The dream was not realised. The inertia of momentum continued long after the changeover of 1990. The tradition of the overwhelmingly powerful chief executive continued without visible break. Article 70 of the constitution of the republic made it impossible for the legislators to defy party whip on pain of losing their membership of parliament. Coupled with an administration which had become used to dancing ‘to the tune of the piper’ controlled by the master, this further contributed to the continuance of the dominant executive. In consequence, what emerged in place of the presidential system was not a parliamentary but a virtual ‘prime ministerial’ order.

The sweeping powers of the chief executive of the government did not emerge from the weakness of the constitutional system alone. Exercise of seemingly unfettered power and control by top executives was also the fruits of their charisma. The charismatic mantle of the top leaders of both the major political parties was the product not only of dynastic credentials but also of their track records as effective political leaders fighting against autocracy and keeping their respective parties under their firm control.

As this writer wrote on an earlier occasion, ‘…The existing principal parties embody and manifest major trends and forces in the society. Their leaders not only have strong dynastic credentials but have also succeeded in acquiring charismatic mantles in course of two and a half decades of political struggles and activities. The leaders and their parties have not failed their ideological and political followers in terms of upholding the ideas and concepts of their political organizations. Their failure is writ large in their inability to practice real democracy within and outside the parties and their incapacity in achieving good governance when in power. That failure does not yet seem to have created the space for emergence of an alternative political force.’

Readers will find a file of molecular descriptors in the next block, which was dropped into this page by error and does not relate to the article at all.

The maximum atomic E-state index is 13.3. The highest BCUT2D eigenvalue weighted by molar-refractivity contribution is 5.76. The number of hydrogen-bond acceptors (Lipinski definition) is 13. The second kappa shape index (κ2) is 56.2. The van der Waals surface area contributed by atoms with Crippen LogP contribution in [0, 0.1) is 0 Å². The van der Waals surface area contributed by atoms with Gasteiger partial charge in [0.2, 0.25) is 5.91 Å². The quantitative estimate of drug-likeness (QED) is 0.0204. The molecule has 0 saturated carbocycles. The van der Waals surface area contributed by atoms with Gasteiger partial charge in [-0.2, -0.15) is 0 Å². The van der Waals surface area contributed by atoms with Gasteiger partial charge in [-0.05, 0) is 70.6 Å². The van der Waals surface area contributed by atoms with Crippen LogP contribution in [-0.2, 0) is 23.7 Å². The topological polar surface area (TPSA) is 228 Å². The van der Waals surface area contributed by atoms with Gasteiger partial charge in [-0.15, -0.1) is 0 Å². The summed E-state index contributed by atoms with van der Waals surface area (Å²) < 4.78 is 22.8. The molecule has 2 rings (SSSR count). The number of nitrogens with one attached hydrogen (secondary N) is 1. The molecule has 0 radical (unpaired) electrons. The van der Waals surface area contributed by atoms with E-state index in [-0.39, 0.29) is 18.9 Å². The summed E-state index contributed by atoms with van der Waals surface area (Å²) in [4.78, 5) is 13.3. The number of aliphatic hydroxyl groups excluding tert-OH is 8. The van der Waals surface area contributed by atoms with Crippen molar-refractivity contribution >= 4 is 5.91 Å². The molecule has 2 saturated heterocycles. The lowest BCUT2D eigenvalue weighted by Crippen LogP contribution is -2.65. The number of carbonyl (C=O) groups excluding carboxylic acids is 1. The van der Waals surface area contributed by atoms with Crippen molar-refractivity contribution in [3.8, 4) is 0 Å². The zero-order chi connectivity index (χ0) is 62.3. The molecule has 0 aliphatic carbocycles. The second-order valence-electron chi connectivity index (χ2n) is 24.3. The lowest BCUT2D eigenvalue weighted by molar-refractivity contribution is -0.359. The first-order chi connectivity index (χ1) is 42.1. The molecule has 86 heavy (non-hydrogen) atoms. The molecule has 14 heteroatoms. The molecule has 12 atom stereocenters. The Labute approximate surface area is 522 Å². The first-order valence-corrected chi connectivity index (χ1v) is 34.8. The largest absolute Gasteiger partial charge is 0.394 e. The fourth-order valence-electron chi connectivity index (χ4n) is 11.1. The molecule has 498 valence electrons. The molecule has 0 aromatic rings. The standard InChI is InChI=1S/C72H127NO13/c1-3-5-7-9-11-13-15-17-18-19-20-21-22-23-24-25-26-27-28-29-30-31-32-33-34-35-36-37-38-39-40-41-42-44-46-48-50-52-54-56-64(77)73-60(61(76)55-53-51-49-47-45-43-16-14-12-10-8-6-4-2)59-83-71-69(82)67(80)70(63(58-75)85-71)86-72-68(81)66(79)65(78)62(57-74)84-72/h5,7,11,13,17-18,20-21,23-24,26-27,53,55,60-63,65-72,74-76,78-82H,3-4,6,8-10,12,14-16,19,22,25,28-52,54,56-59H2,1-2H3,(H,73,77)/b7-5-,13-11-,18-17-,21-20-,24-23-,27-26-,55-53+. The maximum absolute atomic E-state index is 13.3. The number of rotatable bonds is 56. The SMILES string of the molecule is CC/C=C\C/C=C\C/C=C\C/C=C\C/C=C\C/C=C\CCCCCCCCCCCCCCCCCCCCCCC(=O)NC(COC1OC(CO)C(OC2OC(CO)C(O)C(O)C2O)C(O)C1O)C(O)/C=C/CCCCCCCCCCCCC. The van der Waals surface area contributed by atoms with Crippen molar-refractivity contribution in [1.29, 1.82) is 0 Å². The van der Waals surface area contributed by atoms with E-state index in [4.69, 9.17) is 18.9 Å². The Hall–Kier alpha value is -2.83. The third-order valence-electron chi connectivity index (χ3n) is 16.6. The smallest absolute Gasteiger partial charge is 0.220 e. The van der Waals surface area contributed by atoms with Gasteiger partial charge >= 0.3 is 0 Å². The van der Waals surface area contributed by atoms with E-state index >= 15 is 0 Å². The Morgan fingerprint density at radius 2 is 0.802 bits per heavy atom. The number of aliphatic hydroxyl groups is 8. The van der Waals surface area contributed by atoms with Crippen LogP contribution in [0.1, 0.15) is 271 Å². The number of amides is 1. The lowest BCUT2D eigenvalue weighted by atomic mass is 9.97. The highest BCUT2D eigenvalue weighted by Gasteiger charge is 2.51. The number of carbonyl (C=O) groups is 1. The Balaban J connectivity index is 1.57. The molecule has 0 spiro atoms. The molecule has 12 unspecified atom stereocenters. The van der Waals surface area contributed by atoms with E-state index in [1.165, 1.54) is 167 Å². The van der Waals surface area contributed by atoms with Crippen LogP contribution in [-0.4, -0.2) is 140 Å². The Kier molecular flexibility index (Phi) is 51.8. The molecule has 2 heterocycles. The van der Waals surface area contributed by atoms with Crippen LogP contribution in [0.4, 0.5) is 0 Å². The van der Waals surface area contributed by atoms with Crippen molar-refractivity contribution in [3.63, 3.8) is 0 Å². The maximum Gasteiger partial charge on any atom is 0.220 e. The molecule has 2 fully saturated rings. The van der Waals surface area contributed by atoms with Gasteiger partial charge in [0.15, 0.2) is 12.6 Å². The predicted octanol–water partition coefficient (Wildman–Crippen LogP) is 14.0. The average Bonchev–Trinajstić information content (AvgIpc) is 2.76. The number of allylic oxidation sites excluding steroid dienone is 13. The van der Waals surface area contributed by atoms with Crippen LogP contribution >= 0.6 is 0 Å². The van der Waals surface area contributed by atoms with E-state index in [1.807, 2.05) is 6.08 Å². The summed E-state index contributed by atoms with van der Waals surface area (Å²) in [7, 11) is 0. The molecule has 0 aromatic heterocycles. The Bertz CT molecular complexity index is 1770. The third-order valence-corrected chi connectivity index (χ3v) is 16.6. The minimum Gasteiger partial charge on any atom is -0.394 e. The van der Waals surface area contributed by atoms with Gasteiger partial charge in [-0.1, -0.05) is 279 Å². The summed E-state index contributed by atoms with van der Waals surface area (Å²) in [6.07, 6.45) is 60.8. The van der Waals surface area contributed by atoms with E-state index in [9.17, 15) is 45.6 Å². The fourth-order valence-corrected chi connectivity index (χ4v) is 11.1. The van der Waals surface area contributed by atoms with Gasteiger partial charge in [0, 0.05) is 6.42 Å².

During 2007-2008 the caretaker government backed by the armed forces realised this truth after fruitless attempts at fostering such alternative forces. Manned by non-political administrators and experts that government yielded to the political realities and left the scene with their mission unfulfilled. In one area, however, they initiated a partly successful exercise: efforts at democratising the political parties. The Election Commission entered into partially fruitful deliberations with the political parties on democratic reforms of the parties. Revision of party constitution to impart democratic tone and temper, holding of frequent and regular party councils were agreed to by the parties themselves. Whatever democratisation resulted was achieved by consent rather than compulsion.

Nevertheless, there is a long way to go. Democratic political parties with constant give and take between the top and the bottom, between the high command and the grassroots and featured by open and fearless debates on vital issues of life, politics and economy can alone put reins on the wayward power of unchallenged charismatic leaders. Even in democracies autocratic trends and tendencies can grip lionised and unchallenged leaders who fall victims to deadly isolation. Once in power they become surrounded by a handful of close and loyal political lieutenants, sections of servile and effete civil bureaucracy and non-political or apolitical security personnel. A wall seems to have come up to divide them from their electorate, from the people the very source of their democratic power. The iron curtain, in time, insulates them and democracy fails to sustain itself. Democratisation of the political parties is the first indispensable step towards achievement of real democracy in place of a merely elective order. This all important step can be taken by the political leaders themselves. Aptly has it been said ‘economic prosperity makes democracy possible, political leaders make it real.